Prove if $|z|=|w|=1$, and $1+zw \neq 0$, then $ {{z+w} \over {1+zw}} $ is a real number

If $|z|=|w|=1$, and $1+zw \neq 0$, then $ {{z+w} \over {1+zw}} \in \Bbb R $

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Prove if $|z| < 1$ and $ |w| < 1$, then $|1-zw^*| \neq 0$ and $| {{z-w} \over {1-zw^*}}| < 1$

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HINT:

Let $z=\cos A+i\sin A, w=\cos B+i\sin B$

$\implies z\cdot w=\cos(A+B)+i\sin(A+B)$

Using $\cos C-\cos D=-2\sin\frac{C-D}2\sin\frac{C+D}2$

and $\sin C-\sin D=2\sin\frac{C-D}2\cos\frac{C+D}2$

$$\frac{z-w}{1-zw}=\frac{\cos A-\cos B+i(\sin A-\sin B)}{1-\{\cos(A+B)+i\sin(A+B)\}}$$

$$=\frac{-2\sin\frac{A-B}2\sin\frac{A+B}2+i2\sin\frac{A-B}2\cos\frac{A+B}2}{2\sin^2\frac{A+B}2-i2\sin\frac{A+B}2\cos\frac{A+B}2}$$

$$=\frac{2i\sin\frac{A-B}2\left(i\sin\frac{A+B}2+\cos\frac{A+B}2\right)}{-2i\sin\frac{A+B}2\left(i\sin\frac{A+B}2+\cos\frac{A+B}2\right)}$$

$$=\frac{\sin\frac{A-B}2}{-\sin\frac{A+B}2}$$

EDIT: The changed question can be addressed in the same way using

$\cos C+\cos D=2\cos\frac{C-D}2\cos\frac{C+D}2$

and $\sin C+\sin D=2\sin\frac{C+D}2\cos\frac{C-D}2$

$$\frac{z+w}{1+zw}=\frac{\cos A+\cos B+i(\sin A+\sin B)}{1+\{\cos(A+B)+i\sin(A+B)\}}$$

$$=\frac{2\cos\frac{A+B}2\cos\frac{A-B}2+i2\sin\frac{A+B}2\cos\frac{A-B}2}{2\cos^2\frac{A+B}2+i2\sin\frac{A+B}2\cos\frac{A+B}2}$$

$$=\frac{2\cos\frac{A-B}2\left(\cos\frac{A+B}2+i\sin\frac{A+B}2\right)}{2\cos\frac{A+B}2\left(\cos\frac{A+B}2+i\sin\frac{A+B}2\right)}$$

$$=\frac{\cos\frac{A-B}2}{\cos\frac{A+B}2}$$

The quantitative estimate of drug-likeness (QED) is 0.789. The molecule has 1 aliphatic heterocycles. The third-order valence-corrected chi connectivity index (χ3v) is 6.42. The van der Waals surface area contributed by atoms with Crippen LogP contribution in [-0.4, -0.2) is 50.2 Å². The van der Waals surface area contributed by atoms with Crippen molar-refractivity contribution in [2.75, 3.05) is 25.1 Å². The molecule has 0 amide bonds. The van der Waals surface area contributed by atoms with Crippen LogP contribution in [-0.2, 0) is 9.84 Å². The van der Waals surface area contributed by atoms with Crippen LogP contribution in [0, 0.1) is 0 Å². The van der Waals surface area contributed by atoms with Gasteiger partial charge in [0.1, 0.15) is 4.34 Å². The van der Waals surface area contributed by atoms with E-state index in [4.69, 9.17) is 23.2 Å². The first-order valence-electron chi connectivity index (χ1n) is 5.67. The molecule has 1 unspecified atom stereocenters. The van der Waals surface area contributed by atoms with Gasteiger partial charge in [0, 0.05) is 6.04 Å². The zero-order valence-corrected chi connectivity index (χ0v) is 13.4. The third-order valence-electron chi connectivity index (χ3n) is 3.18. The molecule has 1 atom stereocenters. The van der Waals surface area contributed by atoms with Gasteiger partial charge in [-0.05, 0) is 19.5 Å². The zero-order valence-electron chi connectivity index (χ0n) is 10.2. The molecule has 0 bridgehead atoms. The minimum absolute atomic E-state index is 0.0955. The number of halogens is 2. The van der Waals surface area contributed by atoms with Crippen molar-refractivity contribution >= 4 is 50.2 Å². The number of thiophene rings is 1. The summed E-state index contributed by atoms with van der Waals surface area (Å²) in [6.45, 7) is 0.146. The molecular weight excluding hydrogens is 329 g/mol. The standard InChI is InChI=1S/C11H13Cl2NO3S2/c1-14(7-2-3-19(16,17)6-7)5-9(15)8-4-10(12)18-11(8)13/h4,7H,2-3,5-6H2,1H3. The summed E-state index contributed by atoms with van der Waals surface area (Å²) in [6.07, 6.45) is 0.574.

We have $$\frac{z-w}{1-zw}=\frac{(z-w)(1-\overline{zw})}{(1-zw)(1-\overline{zw})}$$
Note that $(1-zw)(1-\overline{zw})=1-(zw+\overline{zw})+|zw|^2$ is real, so we need only consider the numerator (as Berci hinted).

We calculate $(z-w)(1-\overline{zw})=z-w-|z|^2\overline{w}+|w|^2\overline{z}=(z+\overline{z})-(w+\overline{w})$, which is real.

Hint: For complex numbers $a,b$ we have $a/b\in\Bbb R\iff a\bar b\in\Bbb R$.

We have $|\zeta|=1 \Leftrightarrow \bar{\zeta}=\frac{1}{\zeta}$.

$|z|=|w|=1 \Leftrightarrow \bar{z}=\frac{1}{z} \text{and } \bar{w}=\frac{1}{w} \Leftrightarrow \frac{\bar{z}+\bar{w}}{1+\bar{z}\bar{w}}=\frac{\frac{1}{z}+\frac{1}{w}}{1+\frac{1}{z} \frac{1}{w}} \Leftrightarrow \overline{ \left(\frac{z+w}{1+zw}\right)}=\frac{z+w}{1+zw} \Leftrightarrow \frac{z+w}{1+zw} \in \mathbb R$

HINT:

As $z \bar z=|z|^2=1$ and similarly for $w,$

$$\frac{z+w}{1+zw}=\frac{\frac1{\bar z}+\frac1{\bar w}}{1+\frac1{\bar z}\frac1{\bar w}}=\frac{\bar w+\bar z}{1+\bar w\bar z}$$

$$\text{Using }\frac ab=\frac cd=\frac{a+c}{b+d},$$

$$\frac{z+w}{1+zw}=\frac{\bar w+\bar z}{1+\bar w\bar z}=\frac{z+w+\bar w+\bar z}{1+zw+1+\bar w\bar z}=\frac{(z+\bar z)+(w+\bar w)}{2+(zw+\overline{wz})}$$ as $\bar z\cdot \bar w=\overline{z\cdot w}$

Observe that each pair within parentheses is real

Draw vectors on the complex plane from the origin to a point on the unit circle. Notice that the argument of the sum of two such vectors is the average of the arguments of the two vectors (observe that the latter is defined only modulo a multiple of $\pi$). This follows from the properties of a rhombus (=parallelogram with equal sides).

Let $\arg z=\alpha$ and $\arg w=\beta$. By the above observation
$\arg(z+w)=(\alpha+\beta)/2\pmod\pi$. It is well known that $\arg zw=\alpha+\beta$. As $\arg1=0$ another application of the above observation gives that
$\arg(1+zw)=(\alpha+\beta)/2\pmod \pi$.

So $z+w$ and $1+zw$ share the same argument modulo an integer multiple of $\pi$. This means that the argument of their ratio is a multiple of $\pi$, and hence the ratio itself is real.